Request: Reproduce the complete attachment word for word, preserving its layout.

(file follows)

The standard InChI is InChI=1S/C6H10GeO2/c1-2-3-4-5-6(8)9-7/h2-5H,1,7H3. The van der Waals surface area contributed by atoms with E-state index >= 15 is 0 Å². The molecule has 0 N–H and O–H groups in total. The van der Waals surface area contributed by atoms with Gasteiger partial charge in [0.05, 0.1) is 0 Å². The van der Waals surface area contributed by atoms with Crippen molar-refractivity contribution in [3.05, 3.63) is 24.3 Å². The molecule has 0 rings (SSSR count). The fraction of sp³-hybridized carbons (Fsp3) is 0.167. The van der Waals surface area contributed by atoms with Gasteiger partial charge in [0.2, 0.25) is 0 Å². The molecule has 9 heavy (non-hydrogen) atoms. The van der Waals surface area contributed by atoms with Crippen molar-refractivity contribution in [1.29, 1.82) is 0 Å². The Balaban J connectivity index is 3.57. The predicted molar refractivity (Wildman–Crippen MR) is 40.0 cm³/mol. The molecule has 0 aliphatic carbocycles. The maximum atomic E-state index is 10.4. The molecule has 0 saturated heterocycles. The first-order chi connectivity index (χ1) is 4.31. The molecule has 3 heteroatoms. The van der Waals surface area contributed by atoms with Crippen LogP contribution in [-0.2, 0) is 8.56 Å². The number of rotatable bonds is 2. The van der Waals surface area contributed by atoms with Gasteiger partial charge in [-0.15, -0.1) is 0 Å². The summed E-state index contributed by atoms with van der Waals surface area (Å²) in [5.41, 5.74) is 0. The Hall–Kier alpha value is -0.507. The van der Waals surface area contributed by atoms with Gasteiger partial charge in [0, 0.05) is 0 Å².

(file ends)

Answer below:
The standard InChI is InChI=1S/C6H10GeO2/c1-2-3-4-5-6(8)9-7/h2-5H,1,7H3. The van der Waals surface area contributed by atoms with E-state index >= 15 is 0 Å². The molecule has 0 N–H and O–H groups in total. The van der Waals surface area contributed by atoms with Gasteiger partial charge in [0.05, 0.1) is 0 Å². The van der Waals surface area contributed by atoms with Crippen molar-refractivity contribution in [3.05, 3.63) is 24.3 Å². The molecule has 0 rings (SSSR count). The fraction of sp³-hybridized carbons (Fsp3) is 0.167. The van der Waals surface area contributed by atoms with Gasteiger partial charge in [0.2, 0.25) is 0 Å². The molecule has 9 heavy (non-hydrogen) atoms. The van der Waals surface area contributed by atoms with Crippen molar-refractivity contribution in [1.29, 1.82) is 0 Å². The Balaban J connectivity index is 3.57. The predicted molar refractivity (Wildman–Crippen MR) is 40.0 cm³/mol. The molecule has 0 aliphatic carbocycles. The maximum atomic E-state index is 10.4. The molecule has 0 saturated heterocycles. The first-order chi connectivity index (χ1) is 4.31. The molecule has 3 heteroatoms. The van der Waals surface area contributed by atoms with Crippen LogP contribution in [-0.2, 0) is 8.56 Å². The number of rotatable bonds is 2. The van der Waals surface area contributed by atoms with Gasteiger partial charge in [-0.15, -0.1) is 0 Å². The summed E-state index contributed by atoms with van der Waals surface area (Å²) in [5.41, 5.74) is 0. The Hall–Kier alpha value is -0.507. The van der Waals surface area contributed by atoms with Gasteiger partial charge in [0, 0.05) is 0 Å².